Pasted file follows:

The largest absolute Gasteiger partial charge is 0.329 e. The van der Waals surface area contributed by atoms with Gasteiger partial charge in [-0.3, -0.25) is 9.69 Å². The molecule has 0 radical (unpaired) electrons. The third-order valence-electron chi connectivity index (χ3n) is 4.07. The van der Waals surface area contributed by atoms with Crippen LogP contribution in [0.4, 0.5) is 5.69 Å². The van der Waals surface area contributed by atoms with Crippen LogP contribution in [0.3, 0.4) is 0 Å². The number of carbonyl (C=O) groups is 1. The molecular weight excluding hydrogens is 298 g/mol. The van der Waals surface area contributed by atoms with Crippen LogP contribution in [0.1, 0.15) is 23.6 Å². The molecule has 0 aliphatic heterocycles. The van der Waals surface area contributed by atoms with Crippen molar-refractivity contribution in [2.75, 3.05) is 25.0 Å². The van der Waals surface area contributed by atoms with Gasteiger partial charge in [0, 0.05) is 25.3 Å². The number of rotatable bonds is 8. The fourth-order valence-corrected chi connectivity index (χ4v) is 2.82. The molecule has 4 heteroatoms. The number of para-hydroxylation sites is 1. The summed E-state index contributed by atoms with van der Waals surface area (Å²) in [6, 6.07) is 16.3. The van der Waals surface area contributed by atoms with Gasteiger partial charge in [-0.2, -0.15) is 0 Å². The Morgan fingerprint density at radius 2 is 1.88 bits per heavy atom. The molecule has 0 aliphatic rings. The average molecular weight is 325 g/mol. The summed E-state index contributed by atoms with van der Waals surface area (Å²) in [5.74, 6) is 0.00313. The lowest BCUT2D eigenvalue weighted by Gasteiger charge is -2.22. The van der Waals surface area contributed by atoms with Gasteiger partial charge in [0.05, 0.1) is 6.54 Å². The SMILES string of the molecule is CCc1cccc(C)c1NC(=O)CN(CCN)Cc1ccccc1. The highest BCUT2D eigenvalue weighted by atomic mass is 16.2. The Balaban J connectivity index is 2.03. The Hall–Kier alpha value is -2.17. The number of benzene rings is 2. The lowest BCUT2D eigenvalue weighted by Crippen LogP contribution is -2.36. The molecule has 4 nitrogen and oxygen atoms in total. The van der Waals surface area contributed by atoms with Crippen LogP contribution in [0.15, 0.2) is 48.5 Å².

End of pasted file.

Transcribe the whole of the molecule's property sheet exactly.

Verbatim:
The largest absolute Gasteiger partial charge is 0.329 e. The van der Waals surface area contributed by atoms with Gasteiger partial charge in [-0.3, -0.25) is 9.69 Å². The molecule has 0 radical (unpaired) electrons. The third-order valence-electron chi connectivity index (χ3n) is 4.07. The van der Waals surface area contributed by atoms with Crippen LogP contribution in [0.4, 0.5) is 5.69 Å². The van der Waals surface area contributed by atoms with Crippen LogP contribution in [0.3, 0.4) is 0 Å². The number of carbonyl (C=O) groups is 1. The molecular weight excluding hydrogens is 298 g/mol. The van der Waals surface area contributed by atoms with Crippen LogP contribution in [0.1, 0.15) is 23.6 Å². The molecule has 0 aliphatic heterocycles. The van der Waals surface area contributed by atoms with Crippen molar-refractivity contribution in [2.75, 3.05) is 25.0 Å². The van der Waals surface area contributed by atoms with Gasteiger partial charge in [0, 0.05) is 25.3 Å². The number of rotatable bonds is 8. The fourth-order valence-corrected chi connectivity index (χ4v) is 2.82. The molecule has 4 heteroatoms. The number of para-hydroxylation sites is 1. The summed E-state index contributed by atoms with van der Waals surface area (Å²) in [6, 6.07) is 16.3. The van der Waals surface area contributed by atoms with Gasteiger partial charge in [-0.2, -0.15) is 0 Å². The Morgan fingerprint density at radius 2 is 1.88 bits per heavy atom. The molecule has 0 aliphatic rings. The average molecular weight is 325 g/mol. The summed E-state index contributed by atoms with van der Waals surface area (Å²) in [5.74, 6) is 0.00313. The lowest BCUT2D eigenvalue weighted by Gasteiger charge is -2.22. The van der Waals surface area contributed by atoms with Gasteiger partial charge in [0.05, 0.1) is 6.54 Å². The SMILES string of the molecule is CCc1cccc(C)c1NC(=O)CN(CCN)Cc1ccccc1. The highest BCUT2D eigenvalue weighted by atomic mass is 16.2. The Balaban J connectivity index is 2.03. The Hall–Kier alpha value is -2.17. The number of benzene rings is 2. The lowest BCUT2D eigenvalue weighted by Crippen LogP contribution is -2.36. The molecule has 4 nitrogen and oxygen atoms in total. The van der Waals surface area contributed by atoms with Crippen LogP contribution in [0.15, 0.2) is 48.5 Å².